Love seeketh not itself to please,
Nor for itself hath any care,
But for another gives its ease,
And builds a Heaven in Hell’s despair.
– William Blake
Though I have lived in this country for many years now, there are still many American expressions that I don’t understand. I remember trying to explain meditation to a young fellow who kept shaking his head and saying, “Man, I just don’t hear you.” In all innocence, I started over again a little louder. Finally it dawned on me what he really meant: “I just don’t want to hear you. I don’t like what you’re saying.”
This is what most of us do when there is disagreement. We carry around a pair of earplugs, and the minute somebody starts saying something we don’t like, we stuff them in our ears until he or she is through. Watch with some detachment the next time you find yourself quarreling with someone you love. It won’t look like a melodrama, but like a first-rate comedy – two people trying to reach an understanding by not listening to each other!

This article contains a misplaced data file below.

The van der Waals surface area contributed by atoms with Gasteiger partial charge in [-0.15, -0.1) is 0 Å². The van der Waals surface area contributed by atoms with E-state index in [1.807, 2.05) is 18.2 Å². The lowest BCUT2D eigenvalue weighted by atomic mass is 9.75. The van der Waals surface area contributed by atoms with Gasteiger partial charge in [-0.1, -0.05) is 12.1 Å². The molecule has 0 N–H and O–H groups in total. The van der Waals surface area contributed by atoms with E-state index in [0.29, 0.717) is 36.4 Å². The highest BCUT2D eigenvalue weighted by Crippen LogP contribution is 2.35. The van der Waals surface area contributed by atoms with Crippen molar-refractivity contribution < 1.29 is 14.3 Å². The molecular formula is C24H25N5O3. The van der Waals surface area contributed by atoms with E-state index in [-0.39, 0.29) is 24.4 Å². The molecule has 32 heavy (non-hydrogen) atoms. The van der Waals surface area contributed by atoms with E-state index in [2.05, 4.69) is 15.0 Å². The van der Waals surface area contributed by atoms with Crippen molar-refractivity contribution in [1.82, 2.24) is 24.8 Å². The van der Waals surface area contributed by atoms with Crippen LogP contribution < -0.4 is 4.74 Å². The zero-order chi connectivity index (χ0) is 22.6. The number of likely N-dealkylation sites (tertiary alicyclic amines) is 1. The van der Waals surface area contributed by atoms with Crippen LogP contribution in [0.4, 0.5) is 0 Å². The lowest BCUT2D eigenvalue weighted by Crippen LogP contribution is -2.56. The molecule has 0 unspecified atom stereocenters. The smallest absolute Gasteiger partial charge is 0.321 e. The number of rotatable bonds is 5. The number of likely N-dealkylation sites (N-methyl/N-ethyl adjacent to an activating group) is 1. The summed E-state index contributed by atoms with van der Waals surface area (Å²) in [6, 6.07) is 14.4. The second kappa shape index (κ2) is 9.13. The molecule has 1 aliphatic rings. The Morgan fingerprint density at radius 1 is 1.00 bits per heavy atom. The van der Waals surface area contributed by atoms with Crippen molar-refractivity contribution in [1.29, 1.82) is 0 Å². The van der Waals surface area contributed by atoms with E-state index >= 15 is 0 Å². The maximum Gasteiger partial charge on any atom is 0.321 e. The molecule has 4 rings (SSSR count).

An effective way of dealing with a disagreement is simply to listen with complete attention, even if we don’t care for what the other person is saying. We are showing how our respect won’t waver no matter how vehemently we may disagree.
I believe that Easwaran is right in saying that when people are embroiled in disagreements, they should "listen with complete attention" to each other. If people would do this, I don't doubt that many disagreements and conflicts would end much sooner and much less violently than too many of them do. And if this is true of individuals, it's surely also true of groups and even nations. When one watches the terrible conflict now raging in Lebanon between Israeli defense forces and Hezbollah, we hear both sides talking at and blaming one another, but do we see them really listening to one another, according each other respect if not for their ideologies and actions then at least for their fundamental humanness?
I'm not naive enough to believe that this alone will bring peace, enduring or ephemeral, to the Middle East. But it seems to me that it has to be the beginning, the foundation of any chance at lasting peace. Let this deep and respectful listening to the sufferings and hopes of people on both sides of this conflict begin with you and me and spread outward like ripples in a pond.
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